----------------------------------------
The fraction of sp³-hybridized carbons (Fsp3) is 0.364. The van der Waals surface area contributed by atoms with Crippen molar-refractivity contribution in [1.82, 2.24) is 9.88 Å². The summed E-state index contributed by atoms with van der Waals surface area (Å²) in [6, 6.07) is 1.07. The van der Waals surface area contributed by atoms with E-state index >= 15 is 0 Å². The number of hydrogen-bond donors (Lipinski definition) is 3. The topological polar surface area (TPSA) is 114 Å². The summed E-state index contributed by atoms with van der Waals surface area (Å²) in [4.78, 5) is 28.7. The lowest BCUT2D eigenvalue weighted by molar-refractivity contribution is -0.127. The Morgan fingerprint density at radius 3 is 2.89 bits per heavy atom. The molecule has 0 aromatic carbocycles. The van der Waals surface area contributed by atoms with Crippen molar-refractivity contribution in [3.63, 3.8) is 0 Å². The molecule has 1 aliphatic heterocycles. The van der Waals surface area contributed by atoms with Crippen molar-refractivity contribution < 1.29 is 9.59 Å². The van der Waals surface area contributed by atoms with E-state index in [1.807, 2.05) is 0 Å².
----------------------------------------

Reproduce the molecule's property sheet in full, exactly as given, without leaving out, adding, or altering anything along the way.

The fraction of sp³-hybridized carbons (Fsp3) is 0.364. The van der Waals surface area contributed by atoms with Crippen molar-refractivity contribution in [1.82, 2.24) is 9.88 Å². The summed E-state index contributed by atoms with van der Waals surface area (Å²) in [6, 6.07) is 1.07. The van der Waals surface area contributed by atoms with E-state index >= 15 is 0 Å². The number of hydrogen-bond donors (Lipinski definition) is 3. The topological polar surface area (TPSA) is 114 Å². The summed E-state index contributed by atoms with van der Waals surface area (Å²) in [4.78, 5) is 28.7. The lowest BCUT2D eigenvalue weighted by molar-refractivity contribution is -0.127. The Morgan fingerprint density at radius 3 is 2.89 bits per heavy atom. The molecule has 0 aromatic carbocycles. The van der Waals surface area contributed by atoms with Crippen molar-refractivity contribution in [3.63, 3.8) is 0 Å². The molecule has 1 aliphatic heterocycles. The van der Waals surface area contributed by atoms with Crippen molar-refractivity contribution < 1.29 is 9.59 Å². The van der Waals surface area contributed by atoms with E-state index in [1.807, 2.05) is 0 Å².